CenturyLink: We won’t buy spectrum at auction

CenturyLink sign on building (free to use)
CenturyLink is one of the nation's largest wired internet providers. (Mike Dano/FierceWireless)

CenturyLink continues to investigate how it might deploy wireless technology to reach customers more easily in rural areas, but don’t expect the company to purchase significant chunks of spectrum to do so.

“If you look at unlicensed spectrum in the rural, it's not as much of a problem as unlicensed spectrum in an urban market,” said CEO Jeff Storey during CenturyLink’s recent quarterly conference call with analysts, according to a Seeking Alpha transcript of the event. “I don't see us going out and being a major buyer of spectrum in wireless, but we're open to how do we best serve our customers and what things make sense.”

Storey’s comments, in response to a question on the topic, don’t come as much of a surprise. Neither CenturyLink nor Level 3, which CenturyLink acquired and is in the process of integrating, has participated in a meaningful way in any of the FCC’s recent spectrum auctions.

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But the topic is noteworthy considering Storey reiterated this week that CenturyLink is “investigating how we can use a hybrid fiber wireless network to deliver services.” That position isn’t new—CenturyLink executives said essentially the same thing in May—but CenturyLink would need to run its wireless operations over some spectrum band.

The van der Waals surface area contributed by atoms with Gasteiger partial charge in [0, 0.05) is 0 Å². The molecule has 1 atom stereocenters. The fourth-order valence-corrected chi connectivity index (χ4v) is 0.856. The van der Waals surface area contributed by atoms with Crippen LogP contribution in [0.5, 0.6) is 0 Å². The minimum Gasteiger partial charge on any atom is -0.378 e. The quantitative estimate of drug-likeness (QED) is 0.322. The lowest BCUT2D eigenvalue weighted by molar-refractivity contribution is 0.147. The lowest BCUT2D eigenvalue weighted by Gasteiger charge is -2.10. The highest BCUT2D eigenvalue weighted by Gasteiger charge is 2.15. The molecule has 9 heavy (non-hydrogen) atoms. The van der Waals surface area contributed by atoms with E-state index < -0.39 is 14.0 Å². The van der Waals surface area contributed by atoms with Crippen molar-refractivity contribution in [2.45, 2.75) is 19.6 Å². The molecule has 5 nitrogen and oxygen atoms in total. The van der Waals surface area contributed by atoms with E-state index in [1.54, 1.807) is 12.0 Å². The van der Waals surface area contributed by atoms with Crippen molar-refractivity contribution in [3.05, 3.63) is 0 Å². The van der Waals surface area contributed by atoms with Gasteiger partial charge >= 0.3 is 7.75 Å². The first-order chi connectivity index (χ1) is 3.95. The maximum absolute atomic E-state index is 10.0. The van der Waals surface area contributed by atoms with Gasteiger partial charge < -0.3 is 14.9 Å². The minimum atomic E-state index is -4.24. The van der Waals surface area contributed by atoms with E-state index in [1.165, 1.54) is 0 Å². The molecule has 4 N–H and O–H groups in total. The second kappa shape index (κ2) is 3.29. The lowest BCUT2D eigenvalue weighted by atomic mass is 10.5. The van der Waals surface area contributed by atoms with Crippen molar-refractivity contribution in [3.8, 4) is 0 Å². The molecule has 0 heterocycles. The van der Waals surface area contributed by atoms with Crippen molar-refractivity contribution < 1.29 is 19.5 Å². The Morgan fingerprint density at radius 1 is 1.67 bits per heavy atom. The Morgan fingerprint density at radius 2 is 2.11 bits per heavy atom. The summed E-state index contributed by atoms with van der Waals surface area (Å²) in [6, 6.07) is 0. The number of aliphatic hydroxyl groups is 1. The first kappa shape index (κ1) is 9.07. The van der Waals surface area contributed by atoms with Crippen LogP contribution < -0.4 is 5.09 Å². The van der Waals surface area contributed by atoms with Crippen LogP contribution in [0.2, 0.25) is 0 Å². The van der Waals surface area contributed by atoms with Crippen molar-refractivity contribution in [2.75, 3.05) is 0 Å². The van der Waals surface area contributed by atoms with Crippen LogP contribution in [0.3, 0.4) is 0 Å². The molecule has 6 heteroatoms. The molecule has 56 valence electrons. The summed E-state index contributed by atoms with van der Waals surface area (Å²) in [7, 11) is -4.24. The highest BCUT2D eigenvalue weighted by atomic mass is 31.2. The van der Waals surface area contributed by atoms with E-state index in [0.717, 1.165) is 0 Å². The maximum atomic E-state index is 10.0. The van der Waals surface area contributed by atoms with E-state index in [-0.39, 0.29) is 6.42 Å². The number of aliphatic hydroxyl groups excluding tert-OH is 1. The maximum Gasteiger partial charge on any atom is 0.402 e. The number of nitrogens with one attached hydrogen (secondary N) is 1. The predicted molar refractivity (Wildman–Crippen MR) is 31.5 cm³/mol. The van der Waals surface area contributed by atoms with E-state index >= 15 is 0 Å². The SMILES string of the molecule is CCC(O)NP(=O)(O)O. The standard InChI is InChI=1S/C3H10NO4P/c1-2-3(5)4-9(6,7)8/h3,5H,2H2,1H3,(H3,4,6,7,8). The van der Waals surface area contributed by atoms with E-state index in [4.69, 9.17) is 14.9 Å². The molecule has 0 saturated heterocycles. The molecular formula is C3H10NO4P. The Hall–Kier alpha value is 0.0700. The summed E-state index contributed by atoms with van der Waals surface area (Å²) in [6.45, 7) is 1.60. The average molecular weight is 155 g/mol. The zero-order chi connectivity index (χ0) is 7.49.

CenturyLink isn’t alone in looking at wireless technologies to extend the reach of its internet services, particularly in rural areas. AT&T, Windstream, Frontier and a wide range of other companies are either researching similar activities or are in the process of deploying services.

Further, CenturyLink isn’t alone in looking to avoid the costs of purchasing licensed spectrum through an auction by using unlicensed spectrum instead. Indeed, C Spire is using a similar strategy with its own fixed wireless network buildout.

CenturyLink’s pre-emptive withdrawal from future spectrum auctions would seem to leave fewer players to challenge the likes of AT&T, Verizon and T-Mobile that might bid in the FCC’s upcoming millimeter-wave spectrum auctions. Those auctions would represent the first time in decades that the agency will release high-band spectrum in an auction; those types of spectrum licenses have suddenly become of interest in wireless thanks to new technologies like 5G that make transmissions in millimeter-wave spectrum bands faster and more reliable.

Executives also hinted recently that Dish network likely won’t participate in the FCC’s upcoming auctions, which is noteworthy considering the company has been an active bidder in many of the agency’s recent auctions over the past few years.